Annapolis: The Devil’s in the Details

Colin Rubenstein

An edited version of this article was published in the Herald Sun, December 4, 2007

The Annapolis peace conference marked a hopeful start to a renewed negotiating process between Israel and the Palestinians. All of the parties said the right things, and the presence of many moderate Arab and Muslim states at the conference was a welcomed development. And as hard as it was to get everyone to Annapolis in the first place, now the tough part really begins.

At Annapolis, Israel and the Palestinians committed themselves to a two-track process. Both sides will implement confidence-building measures while at the same time engaging in continued, sustained negotiations on the “core issues” of the conflict. The core issues are the status of Jerusalem, borders, security and refugees. In short, the same issues that have tripped up the parties for decades.

Nevertheless, the goal is to have a comprehensive agreement by the end of 2008. This is not a firm deadline, however, and there is not a negotiating timetable. The two sides may even finalise an agreement but not implement it until all they take all the confidence-building steps.

These steps are the same ones both sides agreed to under the dormant 2003 “Road map”. According to the Road map, Israel is supposed to curb settlement activity and ease Palestinian freedom of movement while the Palestinians must move to dismantle the terrorist infrastructure and reform Palestinian Authority (PA) governing institutions. These steps are still necessary for the parties to establish trust and prove their ability to implement their commitments.

To help make sure the parties take the necessary actions, the US agreed to play referee. A senior US general will monitor the sides’ implementation and publicly declare failures to follow through. This public shaming may add real consequences to this failure, but only if the parties’ obligations are clearly defined. This has not yet happened, however. Until it does, both sides will continue to differ on what they and the other side are actually required to do.

Palestinian obligations may be particularly difficult to both implement and judge. PA President Mahmoud Abbas controls only the West Bank whilst Gaza is firmly in the hands of Hamas, which continues to call for the destruction of Israel. Will the PA be given a pass if it acts only in the West Bank? In general, how will the parties deal with the challenges to peace of a Hamas-controlled Gaza?

As has been shown time and again, resolving the core issues will not be any easier. The parties still need to assign the working groups that will discuss each issue starting December 12. Of them all, the hardest to solve may be the Palestinian and Arab demand for a so-called “right of return” for Palestinian refugees from 1948. The unlimited right of return of these refugees and all of their descendants to Israel has been a consistent part of the Palestinian and Arab demands for nearly 60 years. In fact, in all that time, all but one of the Arab countries where the refugees now live have kept them in refugee camps and refused to make them part of their societies.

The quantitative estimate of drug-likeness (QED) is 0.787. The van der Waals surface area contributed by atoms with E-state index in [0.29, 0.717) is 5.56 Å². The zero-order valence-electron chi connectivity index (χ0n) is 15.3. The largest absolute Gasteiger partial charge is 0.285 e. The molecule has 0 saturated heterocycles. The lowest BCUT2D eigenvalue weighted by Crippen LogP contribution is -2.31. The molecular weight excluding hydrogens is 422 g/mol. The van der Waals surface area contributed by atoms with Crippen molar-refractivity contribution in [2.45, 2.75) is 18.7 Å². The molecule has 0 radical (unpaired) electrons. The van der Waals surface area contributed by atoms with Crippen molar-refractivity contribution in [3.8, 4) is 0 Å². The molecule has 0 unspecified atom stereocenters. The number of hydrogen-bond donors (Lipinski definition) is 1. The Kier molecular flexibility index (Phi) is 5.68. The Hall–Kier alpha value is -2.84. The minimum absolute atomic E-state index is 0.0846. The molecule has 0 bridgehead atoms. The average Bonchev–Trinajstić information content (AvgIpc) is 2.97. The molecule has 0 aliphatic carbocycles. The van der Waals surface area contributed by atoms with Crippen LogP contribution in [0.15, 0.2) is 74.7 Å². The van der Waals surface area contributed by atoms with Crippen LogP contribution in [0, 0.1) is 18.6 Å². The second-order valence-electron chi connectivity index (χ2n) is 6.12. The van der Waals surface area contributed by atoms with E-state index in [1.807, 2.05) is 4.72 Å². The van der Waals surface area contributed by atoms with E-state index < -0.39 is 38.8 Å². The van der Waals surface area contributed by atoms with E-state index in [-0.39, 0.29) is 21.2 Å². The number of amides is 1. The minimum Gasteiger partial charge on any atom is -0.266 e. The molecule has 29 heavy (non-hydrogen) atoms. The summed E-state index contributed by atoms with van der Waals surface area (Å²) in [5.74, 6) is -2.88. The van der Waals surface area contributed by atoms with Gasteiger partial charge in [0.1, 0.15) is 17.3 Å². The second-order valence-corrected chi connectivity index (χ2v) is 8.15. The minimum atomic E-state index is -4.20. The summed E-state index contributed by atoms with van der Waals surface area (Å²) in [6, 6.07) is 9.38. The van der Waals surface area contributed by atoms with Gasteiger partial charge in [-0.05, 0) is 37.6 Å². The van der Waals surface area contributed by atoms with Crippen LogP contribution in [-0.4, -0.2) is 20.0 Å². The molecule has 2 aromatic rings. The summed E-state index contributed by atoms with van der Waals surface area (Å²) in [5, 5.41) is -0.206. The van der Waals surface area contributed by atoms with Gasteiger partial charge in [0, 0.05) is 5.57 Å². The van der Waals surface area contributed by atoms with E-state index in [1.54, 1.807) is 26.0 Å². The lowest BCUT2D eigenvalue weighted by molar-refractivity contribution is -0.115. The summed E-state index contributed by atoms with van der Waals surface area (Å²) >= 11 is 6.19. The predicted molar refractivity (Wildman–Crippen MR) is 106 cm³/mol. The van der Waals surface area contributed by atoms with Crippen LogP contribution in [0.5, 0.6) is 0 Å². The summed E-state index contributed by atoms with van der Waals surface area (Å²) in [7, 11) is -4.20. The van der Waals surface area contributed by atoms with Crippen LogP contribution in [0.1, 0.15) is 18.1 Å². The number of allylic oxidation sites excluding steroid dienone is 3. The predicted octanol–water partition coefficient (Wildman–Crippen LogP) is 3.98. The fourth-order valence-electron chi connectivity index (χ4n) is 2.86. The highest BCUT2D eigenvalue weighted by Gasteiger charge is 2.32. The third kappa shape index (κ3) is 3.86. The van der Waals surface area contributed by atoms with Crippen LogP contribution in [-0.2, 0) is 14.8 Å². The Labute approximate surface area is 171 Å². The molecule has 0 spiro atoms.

This is a non-starter for Israel, however, since in practical terms it means the disappearance of Israel as a Jewish state. No Israeli government can be expected to negotiate its own suicide. Palestinian and Arab willingness to recognise Israel’s right to exist as a Jewish state is critical to convince Israelis that the peace process is about Israel’s borders rather than its destruction by other means. As long as Palestinians and Arabs refuse to recognise Israel as a Jewish state, Israelis will remain convinced that the conflict is about Israel’s very existence.

Painful compromises clearly will be necessary by both sides, and here the continued support of the international community will be critical as the process moves forward. Moderate Arab and Muslim states in particular can play an important role by providing Abbas the political support he needs to make the necessary compromises. These states should also contribute financially at the upcoming donor’s conference to support economic projects in the Palestinian territories. States like Indonesia are also in a good position to help reform Palestinian institutions.

Finally, the international community should press Arab and Muslim states to begin establishing relationships with Israel at the same time that the Palestinians and Israelis implement their obligations to one another. This would be a significant psychological step that would show Israelis that a comprehensive peace is possible. It would also demonstrate the concrete benefits that Israel will get in exchange for the concessions it will have to make for peace.

Dr. Colin Rubenstein is the Executive Director of the Australia/Israel & Jewish Affairs Council. Previously, he taught Middle East policy at Monash University for many years.